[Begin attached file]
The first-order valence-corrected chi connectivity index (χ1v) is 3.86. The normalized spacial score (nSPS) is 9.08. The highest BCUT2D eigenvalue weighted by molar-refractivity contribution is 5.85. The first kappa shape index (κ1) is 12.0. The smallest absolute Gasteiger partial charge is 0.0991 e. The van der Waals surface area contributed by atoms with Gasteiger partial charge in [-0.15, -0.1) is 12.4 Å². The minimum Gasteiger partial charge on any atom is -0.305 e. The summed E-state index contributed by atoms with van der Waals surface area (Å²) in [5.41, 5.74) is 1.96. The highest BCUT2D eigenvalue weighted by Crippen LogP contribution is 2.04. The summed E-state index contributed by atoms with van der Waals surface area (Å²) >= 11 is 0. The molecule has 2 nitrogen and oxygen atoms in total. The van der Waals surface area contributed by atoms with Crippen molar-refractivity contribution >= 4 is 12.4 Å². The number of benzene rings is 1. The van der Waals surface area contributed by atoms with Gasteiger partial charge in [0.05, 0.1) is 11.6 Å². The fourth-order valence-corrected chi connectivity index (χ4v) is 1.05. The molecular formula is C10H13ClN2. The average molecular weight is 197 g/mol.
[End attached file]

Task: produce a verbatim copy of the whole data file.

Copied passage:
The first-order valence-corrected chi connectivity index (χ1v) is 3.86. The normalized spacial score (nSPS) is 9.08. The highest BCUT2D eigenvalue weighted by molar-refractivity contribution is 5.85. The first kappa shape index (κ1) is 12.0. The smallest absolute Gasteiger partial charge is 0.0991 e. The van der Waals surface area contributed by atoms with Gasteiger partial charge in [-0.15, -0.1) is 12.4 Å². The minimum Gasteiger partial charge on any atom is -0.305 e. The summed E-state index contributed by atoms with van der Waals surface area (Å²) in [5.41, 5.74) is 1.96. The highest BCUT2D eigenvalue weighted by Crippen LogP contribution is 2.04. The summed E-state index contributed by atoms with van der Waals surface area (Å²) >= 11 is 0. The molecule has 2 nitrogen and oxygen atoms in total. The van der Waals surface area contributed by atoms with Crippen molar-refractivity contribution >= 4 is 12.4 Å². The number of benzene rings is 1. The van der Waals surface area contributed by atoms with Gasteiger partial charge in [0.05, 0.1) is 11.6 Å². The fourth-order valence-corrected chi connectivity index (χ4v) is 1.05. The molecular formula is C10H13ClN2. The average molecular weight is 197 g/mol.